The report indicated that, “USDA, congressional representatives, and farm organizations have held discussion forums with farmers around the country in 2009-10 to discuss the upcoming 2012 Farm Bill. One proposal that has been discussed would replace direct payments with a new system based on a ‘revenue assurance’ program to provide insurance against crop and livestock losses. The impetus for this proposal is to address current Federal budget pressures and the criticism that direct payments are made to farmers even when commodity prices are high. Farmers’ level of support for this proposal varies by region.
“Figure 1.7 displays the spatial concentrations of direct payments from the Direct and Counter-cyclical Program and indemnity payments from the crop-insurance program. For a particular county, if producers received direct payments in 2008 equal to or above $20 per cropland acre and crop insurance indemnity payments averaged over 2007 to 2009 of less than $20 per crop- land acre, then direct payments are said to be dominant. If producers received direct payments below $20 per cropland acre and crop-insurance indemnity payments equal to or above this amount, then crop-insurance indemnity payments are said to be dominant. If producers received both direct payments and crop-insurance indemnity payments at or above $20 per cropland acre, then there is program coverage overlap.”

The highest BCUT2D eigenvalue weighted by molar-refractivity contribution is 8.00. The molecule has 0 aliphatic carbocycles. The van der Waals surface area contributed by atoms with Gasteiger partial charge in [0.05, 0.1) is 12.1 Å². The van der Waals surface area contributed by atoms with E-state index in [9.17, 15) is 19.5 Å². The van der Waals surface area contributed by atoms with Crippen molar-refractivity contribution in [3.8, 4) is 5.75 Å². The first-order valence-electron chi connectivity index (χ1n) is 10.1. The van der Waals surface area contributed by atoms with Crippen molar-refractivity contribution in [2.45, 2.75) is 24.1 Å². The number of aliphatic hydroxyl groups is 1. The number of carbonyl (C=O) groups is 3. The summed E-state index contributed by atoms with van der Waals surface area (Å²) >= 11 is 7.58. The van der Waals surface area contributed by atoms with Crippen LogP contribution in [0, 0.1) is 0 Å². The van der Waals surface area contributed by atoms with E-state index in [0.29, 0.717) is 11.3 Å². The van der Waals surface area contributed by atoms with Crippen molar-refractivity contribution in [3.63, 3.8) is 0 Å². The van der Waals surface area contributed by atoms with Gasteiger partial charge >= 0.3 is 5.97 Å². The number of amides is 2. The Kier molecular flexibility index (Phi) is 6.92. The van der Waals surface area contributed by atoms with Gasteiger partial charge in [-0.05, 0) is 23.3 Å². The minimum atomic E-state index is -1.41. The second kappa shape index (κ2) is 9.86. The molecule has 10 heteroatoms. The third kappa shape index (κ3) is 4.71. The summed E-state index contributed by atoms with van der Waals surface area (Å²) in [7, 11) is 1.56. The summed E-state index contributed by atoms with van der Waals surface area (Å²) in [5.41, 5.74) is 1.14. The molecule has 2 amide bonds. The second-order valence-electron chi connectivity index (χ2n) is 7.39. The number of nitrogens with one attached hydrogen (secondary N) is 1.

In other policy related developments, Joseph Morton reported yesterday at the Omaha World Herald Online that, “Rep. Adrian Smith says a map of the United States clinched his new spot on the powerful House Ways and Means Committee.
“When the Nebraska Republican met with the group in charge of recommending congressional committee assignments, he highlighted the home districts of the Ways and Means’ current GOP membership.”
The article noted that, “Outside of Texas, the midsection of the country was clear — from the Mississippi River to the Rocky Mountains.